The traditional model for administrative automation is powerful and successful. It consists of:
A programmatic shell (e.g. sh, csh, ksh, bash)
A set of administrative commands (e.g. ifconfig, ps, chmod, kill)
A set of text manipulation utilities (e.g. awk, grep, sed).
Administrative GUIs layered on top of commands and utilities
This model's philosophy is that every executable should do a narrow set of functions and complex functions should be composed by pipelining or sequencing executables together. This model has been extremely successful despite serious drawbacks. Upon inspection, what is widely considered a UNIX stronghold is in fact a flawed implementation of this model.
When you step back and examine what is really going on when someone uses a pipelined command like "$ a | b | c", you conclude that the first command "a" did not accomplish what the admin wanted to do. If it had, the admin would have just type "a" and been done with it. So then the question is why didn't "a" do what the admin wanted? The answer is that in this traditional model, the stand-alone executables tightly bind three operations together: 1) getting objects; 2) processing objects; 3) outputting results as text. One of those operations does not do what the admin needs so the rest of the pipeline is an attempt to fix that.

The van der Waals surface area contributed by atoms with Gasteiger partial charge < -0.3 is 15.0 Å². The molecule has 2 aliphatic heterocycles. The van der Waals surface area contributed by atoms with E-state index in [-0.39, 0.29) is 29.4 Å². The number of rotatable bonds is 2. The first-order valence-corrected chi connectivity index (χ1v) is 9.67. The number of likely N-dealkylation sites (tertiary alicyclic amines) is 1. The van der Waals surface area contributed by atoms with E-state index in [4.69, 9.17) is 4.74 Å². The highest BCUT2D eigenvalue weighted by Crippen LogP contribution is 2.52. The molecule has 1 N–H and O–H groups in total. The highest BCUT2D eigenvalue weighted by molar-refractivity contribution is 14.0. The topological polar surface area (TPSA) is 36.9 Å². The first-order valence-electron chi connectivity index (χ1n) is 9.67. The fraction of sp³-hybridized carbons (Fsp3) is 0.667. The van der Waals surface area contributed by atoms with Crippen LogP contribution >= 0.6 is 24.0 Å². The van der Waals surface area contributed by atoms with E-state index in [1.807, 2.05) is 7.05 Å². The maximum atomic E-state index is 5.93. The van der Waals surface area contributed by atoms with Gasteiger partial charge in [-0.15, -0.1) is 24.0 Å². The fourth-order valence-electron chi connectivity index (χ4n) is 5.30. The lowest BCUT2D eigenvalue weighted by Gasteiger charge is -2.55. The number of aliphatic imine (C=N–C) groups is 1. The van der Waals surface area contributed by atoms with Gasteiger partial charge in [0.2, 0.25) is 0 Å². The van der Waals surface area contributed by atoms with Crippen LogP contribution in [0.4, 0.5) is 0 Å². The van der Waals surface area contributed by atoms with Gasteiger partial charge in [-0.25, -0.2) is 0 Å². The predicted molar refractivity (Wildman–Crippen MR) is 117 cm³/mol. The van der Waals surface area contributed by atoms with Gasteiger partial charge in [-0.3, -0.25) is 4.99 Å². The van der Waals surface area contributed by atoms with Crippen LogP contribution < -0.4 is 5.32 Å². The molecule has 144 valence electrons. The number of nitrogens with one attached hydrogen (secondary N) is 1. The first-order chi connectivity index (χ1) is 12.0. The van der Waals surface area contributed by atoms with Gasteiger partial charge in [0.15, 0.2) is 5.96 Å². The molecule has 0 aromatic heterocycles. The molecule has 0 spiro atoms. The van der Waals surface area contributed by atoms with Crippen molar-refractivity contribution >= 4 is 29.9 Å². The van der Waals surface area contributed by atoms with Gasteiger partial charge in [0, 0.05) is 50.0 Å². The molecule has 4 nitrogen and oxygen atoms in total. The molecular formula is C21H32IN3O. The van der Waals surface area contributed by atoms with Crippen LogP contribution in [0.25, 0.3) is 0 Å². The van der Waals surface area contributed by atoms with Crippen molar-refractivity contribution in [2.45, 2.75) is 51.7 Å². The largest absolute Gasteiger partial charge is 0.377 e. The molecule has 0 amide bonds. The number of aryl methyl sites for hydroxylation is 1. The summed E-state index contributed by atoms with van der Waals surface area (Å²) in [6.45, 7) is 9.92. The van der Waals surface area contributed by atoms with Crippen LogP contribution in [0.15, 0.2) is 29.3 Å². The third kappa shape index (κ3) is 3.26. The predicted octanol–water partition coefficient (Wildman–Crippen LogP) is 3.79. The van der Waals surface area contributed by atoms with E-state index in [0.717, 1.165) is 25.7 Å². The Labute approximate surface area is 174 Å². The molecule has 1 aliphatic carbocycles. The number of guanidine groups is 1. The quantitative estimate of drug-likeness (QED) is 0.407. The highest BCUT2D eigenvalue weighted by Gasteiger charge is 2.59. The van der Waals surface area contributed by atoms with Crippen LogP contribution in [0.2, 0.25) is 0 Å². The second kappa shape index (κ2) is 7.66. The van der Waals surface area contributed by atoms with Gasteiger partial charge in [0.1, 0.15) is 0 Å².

Because the executable outputs text, the downstream elements must use text manipulation utilities to try to get back to the original objects to do additional work. While the basic model is extremely powerful, its intrinsic flaw is the tight binding of these operations and the use of unstructured text for integration. This requires clumsy, lossy, imprecise text manipulation utilities.
The traditional model reflects the state of the technology that was available at the time it emerged. .Net provides a new set of capabilities and opens up the possibility of new approaches. These new approaches allow us to replace the traditional model with a decisively superior one. That model is Monad.